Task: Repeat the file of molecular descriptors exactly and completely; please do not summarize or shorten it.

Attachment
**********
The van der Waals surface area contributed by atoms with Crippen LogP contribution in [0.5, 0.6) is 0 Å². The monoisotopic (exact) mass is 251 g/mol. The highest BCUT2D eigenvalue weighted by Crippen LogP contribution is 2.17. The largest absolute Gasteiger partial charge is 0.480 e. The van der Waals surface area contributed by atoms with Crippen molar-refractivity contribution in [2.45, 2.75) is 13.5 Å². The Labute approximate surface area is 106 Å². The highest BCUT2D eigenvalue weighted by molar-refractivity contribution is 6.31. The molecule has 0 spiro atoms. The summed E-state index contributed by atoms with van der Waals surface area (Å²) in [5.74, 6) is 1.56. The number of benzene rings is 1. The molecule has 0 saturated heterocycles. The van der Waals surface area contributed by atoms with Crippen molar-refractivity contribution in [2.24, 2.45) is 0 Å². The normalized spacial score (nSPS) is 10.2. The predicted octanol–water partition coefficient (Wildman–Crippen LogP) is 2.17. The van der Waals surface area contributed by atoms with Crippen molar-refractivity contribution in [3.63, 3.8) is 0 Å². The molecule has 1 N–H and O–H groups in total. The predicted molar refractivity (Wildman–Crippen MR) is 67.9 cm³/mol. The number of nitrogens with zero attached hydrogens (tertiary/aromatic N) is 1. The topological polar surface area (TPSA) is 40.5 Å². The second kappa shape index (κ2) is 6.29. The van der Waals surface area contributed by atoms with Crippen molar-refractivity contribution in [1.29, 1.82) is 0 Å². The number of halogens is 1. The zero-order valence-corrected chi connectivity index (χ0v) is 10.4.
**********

The van der Waals surface area contributed by atoms with Crippen LogP contribution in [0.5, 0.6) is 0 Å². The monoisotopic (exact) mass is 251 g/mol. The highest BCUT2D eigenvalue weighted by Crippen LogP contribution is 2.17. The largest absolute Gasteiger partial charge is 0.480 e. The van der Waals surface area contributed by atoms with Crippen molar-refractivity contribution in [2.45, 2.75) is 13.5 Å². The Labute approximate surface area is 106 Å². The highest BCUT2D eigenvalue weighted by molar-refractivity contribution is 6.31. The molecule has 0 spiro atoms. The summed E-state index contributed by atoms with van der Waals surface area (Å²) in [5.74, 6) is 1.56. The number of benzene rings is 1. The molecule has 0 saturated heterocycles. The van der Waals surface area contributed by atoms with Crippen molar-refractivity contribution in [2.24, 2.45) is 0 Å². The normalized spacial score (nSPS) is 10.2. The predicted octanol–water partition coefficient (Wildman–Crippen LogP) is 2.17. The van der Waals surface area contributed by atoms with Crippen molar-refractivity contribution in [3.63, 3.8) is 0 Å². The molecule has 1 N–H and O–H groups in total. The predicted molar refractivity (Wildman–Crippen MR) is 67.9 cm³/mol. The number of nitrogens with zero attached hydrogens (tertiary/aromatic N) is 1. The topological polar surface area (TPSA) is 40.5 Å². The second kappa shape index (κ2) is 6.29. The van der Waals surface area contributed by atoms with Crippen molar-refractivity contribution in [1.29, 1.82) is 0 Å². The number of halogens is 1. The zero-order valence-corrected chi connectivity index (χ0v) is 10.4.